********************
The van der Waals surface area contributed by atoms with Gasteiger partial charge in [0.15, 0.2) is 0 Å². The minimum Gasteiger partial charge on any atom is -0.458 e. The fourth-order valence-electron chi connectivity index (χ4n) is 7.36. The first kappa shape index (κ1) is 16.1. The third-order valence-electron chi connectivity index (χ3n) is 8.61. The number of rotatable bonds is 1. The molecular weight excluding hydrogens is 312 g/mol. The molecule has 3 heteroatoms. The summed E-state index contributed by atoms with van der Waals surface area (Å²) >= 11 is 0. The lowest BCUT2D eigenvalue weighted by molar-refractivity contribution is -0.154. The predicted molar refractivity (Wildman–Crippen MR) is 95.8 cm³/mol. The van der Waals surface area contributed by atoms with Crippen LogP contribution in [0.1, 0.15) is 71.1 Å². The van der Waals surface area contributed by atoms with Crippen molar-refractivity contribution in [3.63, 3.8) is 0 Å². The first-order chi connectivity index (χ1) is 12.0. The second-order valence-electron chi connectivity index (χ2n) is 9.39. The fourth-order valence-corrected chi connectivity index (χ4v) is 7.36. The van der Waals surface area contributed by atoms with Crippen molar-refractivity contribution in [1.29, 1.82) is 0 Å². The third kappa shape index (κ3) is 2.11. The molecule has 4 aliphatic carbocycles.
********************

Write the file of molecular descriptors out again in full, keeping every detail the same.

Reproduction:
The van der Waals surface area contributed by atoms with Gasteiger partial charge in [0.15, 0.2) is 0 Å². The minimum Gasteiger partial charge on any atom is -0.458 e. The fourth-order valence-electron chi connectivity index (χ4n) is 7.36. The first kappa shape index (κ1) is 16.1. The third-order valence-electron chi connectivity index (χ3n) is 8.61. The number of rotatable bonds is 1. The molecular weight excluding hydrogens is 312 g/mol. The molecule has 3 heteroatoms. The summed E-state index contributed by atoms with van der Waals surface area (Å²) >= 11 is 0. The lowest BCUT2D eigenvalue weighted by molar-refractivity contribution is -0.154. The predicted molar refractivity (Wildman–Crippen MR) is 95.8 cm³/mol. The van der Waals surface area contributed by atoms with Crippen LogP contribution in [0.1, 0.15) is 71.1 Å². The van der Waals surface area contributed by atoms with Crippen molar-refractivity contribution in [3.63, 3.8) is 0 Å². The first-order chi connectivity index (χ1) is 12.0. The second-order valence-electron chi connectivity index (χ2n) is 9.39. The fourth-order valence-corrected chi connectivity index (χ4v) is 7.36. The van der Waals surface area contributed by atoms with Crippen molar-refractivity contribution in [1.29, 1.82) is 0 Å². The third kappa shape index (κ3) is 2.11. The molecule has 4 aliphatic carbocycles.